Softskin option - who needs anti-wrinkle creams?

The video recording is of very good quality and it records club-loud sound perfectly adequately. I recorded an electric violinist playing to a club beat background in Movida the other night and on playback the sound is very clear and not distorted at all. The box does specify, in case anyone was wondering about the HD video option, that “an optional HDMI cable and a TV supporting HDMI input are required for viewing HD still images and movies”. Another cool function within the video recoding is that you can capture stills while continuing to record.

Impressive capture in low light situations

The camera takes the picture as soon as you press the button so there’s much less chance of missing that perfect shot as you wait for the shutter to close which I have found with other point and shoot cameras. It has pretty decent low light recognition and options, and the HD video recording is also a great extra.

The camera comes with a lithium ion battery pack and can be charged either by connecting it to your computer via USB, or connecting it to the battery charger pack which plugs into the wall. Both of these options can be done without removing the battery pack from the camera. The battery seems to last quite a while – I had it for two weeks and only had to charge it right at the end. It takes around 2 and a half hours to charge fully so if you don’t plan ahead you could end up stuck with no battery at that all important moment.

There are so many things you can do with this camera that I reckon it will keep any new users entertained for weeks on end. There are quite a few available which I haven’t even mentioned here, such as the smile shutter, 3D shoot functionality which includes 3D still image, 3D sweep panorama and 3D sweep multi angle. I imagine a 3D TV would be required in order to get any benefit from this function. Another thing I haven’t mentioned is the GPS location so that you can geo-tag images. I imagine this would be a great function for all you adventurers out there, not only as proof that you’ve actually “been there, done that” but also got the photo, and the imprinted GPS evidence!

For all the technical details on the camera, go and check out the Sony website.


  • Packed with fantastic features
  • Easy to get started with but still plenty to discover
  • Slim and stylish (love the red)
  • Shoots quickly and at great quality
  • Waterproof, freeze-proof, shock-proof, dust-proof


  • Touch screen means finger prints all over the camera screen (yuck)
  • Video didn’t import automatically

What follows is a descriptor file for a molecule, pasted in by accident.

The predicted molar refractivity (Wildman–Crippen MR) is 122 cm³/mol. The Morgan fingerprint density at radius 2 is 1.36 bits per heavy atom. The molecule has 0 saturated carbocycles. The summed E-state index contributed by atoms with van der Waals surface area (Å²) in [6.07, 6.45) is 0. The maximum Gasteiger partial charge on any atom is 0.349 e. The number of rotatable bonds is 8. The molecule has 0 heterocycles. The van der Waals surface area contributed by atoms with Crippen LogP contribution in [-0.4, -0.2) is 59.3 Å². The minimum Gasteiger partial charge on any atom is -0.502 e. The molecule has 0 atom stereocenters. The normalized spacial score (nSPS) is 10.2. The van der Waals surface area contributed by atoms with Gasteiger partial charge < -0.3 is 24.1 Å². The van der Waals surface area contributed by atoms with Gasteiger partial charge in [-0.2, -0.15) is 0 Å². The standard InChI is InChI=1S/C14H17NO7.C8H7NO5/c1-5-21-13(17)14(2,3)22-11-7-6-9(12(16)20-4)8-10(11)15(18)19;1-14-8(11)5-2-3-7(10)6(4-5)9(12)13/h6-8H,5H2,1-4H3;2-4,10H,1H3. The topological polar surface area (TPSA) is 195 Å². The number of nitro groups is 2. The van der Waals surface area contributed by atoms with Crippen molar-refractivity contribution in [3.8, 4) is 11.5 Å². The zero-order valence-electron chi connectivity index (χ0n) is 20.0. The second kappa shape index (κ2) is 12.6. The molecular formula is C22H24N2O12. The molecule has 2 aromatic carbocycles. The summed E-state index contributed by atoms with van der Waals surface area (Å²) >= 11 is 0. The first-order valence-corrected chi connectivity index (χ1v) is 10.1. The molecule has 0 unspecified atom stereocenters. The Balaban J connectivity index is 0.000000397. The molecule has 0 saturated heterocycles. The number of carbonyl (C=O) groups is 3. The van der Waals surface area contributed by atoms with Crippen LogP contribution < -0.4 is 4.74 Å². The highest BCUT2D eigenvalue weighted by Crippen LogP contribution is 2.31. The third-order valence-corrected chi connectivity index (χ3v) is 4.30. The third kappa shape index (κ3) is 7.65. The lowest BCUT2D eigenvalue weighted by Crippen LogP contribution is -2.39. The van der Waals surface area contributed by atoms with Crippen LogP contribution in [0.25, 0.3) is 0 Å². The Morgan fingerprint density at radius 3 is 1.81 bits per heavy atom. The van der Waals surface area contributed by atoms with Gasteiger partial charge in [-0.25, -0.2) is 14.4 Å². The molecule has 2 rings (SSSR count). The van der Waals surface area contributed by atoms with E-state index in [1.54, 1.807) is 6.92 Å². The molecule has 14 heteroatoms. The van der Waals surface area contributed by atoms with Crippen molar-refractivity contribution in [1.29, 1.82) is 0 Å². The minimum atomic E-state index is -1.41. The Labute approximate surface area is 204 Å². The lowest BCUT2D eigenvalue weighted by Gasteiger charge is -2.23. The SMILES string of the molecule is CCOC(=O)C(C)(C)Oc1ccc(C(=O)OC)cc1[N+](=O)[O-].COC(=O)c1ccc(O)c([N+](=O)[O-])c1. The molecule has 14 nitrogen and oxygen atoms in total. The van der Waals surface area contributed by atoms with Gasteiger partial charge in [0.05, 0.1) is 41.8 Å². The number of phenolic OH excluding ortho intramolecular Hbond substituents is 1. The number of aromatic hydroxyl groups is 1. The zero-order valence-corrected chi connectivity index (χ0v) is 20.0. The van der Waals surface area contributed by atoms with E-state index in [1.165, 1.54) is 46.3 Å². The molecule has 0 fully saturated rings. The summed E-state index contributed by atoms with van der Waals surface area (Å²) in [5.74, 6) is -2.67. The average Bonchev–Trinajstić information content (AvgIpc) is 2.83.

• Quite pricey

Price: R3800

For the original post and other great reviews, visit

Girl Guides Snapshot Review – Sony Cyber-shot TX100V

 Sony Cyber-shot DSC-TX100V

As a lover of photography (complete amateur) I was really excited to get my hands on the new Cyber-shot to see what it has to offer.If all the information on the box is to be believed then it is quite something to behold.

Slick range of colours

This slim little piece of technology employs a 16.2 megapixel “Exmore R” CMOS image sensor, a 25mm wide angle lens, 3.5” Xtra fine OLED and full HD movie shooting capabilities, as well as 3D sweep panorama options and Superior Auto ‘intelligent’ modes. 4x optical zoom is not to be forgotten here as well Optical steady shoot. I may have to go and do some research to figure out exactly what half of this means, but it sounds good.slick colour rangeThe model I’m lucky enough to be testing out is a beautiful metallic cherry red, and considering all the functionality of the camera, I can’t get over how slim and light it is. Sliding the front shutter down switches the camera on and the touch screen is easy to figure out and navigate.

Quick look at some of the menu options

So far, so good.

For the original post go to

Girl Guides Review – LG Flatron Colour pop Monitor

LG Flatron W1930S Colour POP monitor – In-depth Review

At a glance

  • Colourful
  • Kickstand with tilt makes it easy to maneuver
  • 19-inch screen display

The monitor was designed for use as a secondary display for laptop or netbook users when they find their screens are just too small to accommodate everything they are trying to do, or to catch the eye colour of that hunk in the movie they’re watching. The kickstand means that the monitor will sit level with a notebook monitor, and the tilt function (which enables you to tilt the monitor up to about 30 degrees) means that you can line it up exactly with the tilt of your notebook screen. This reduces the movement required in order to look back and forth between the two.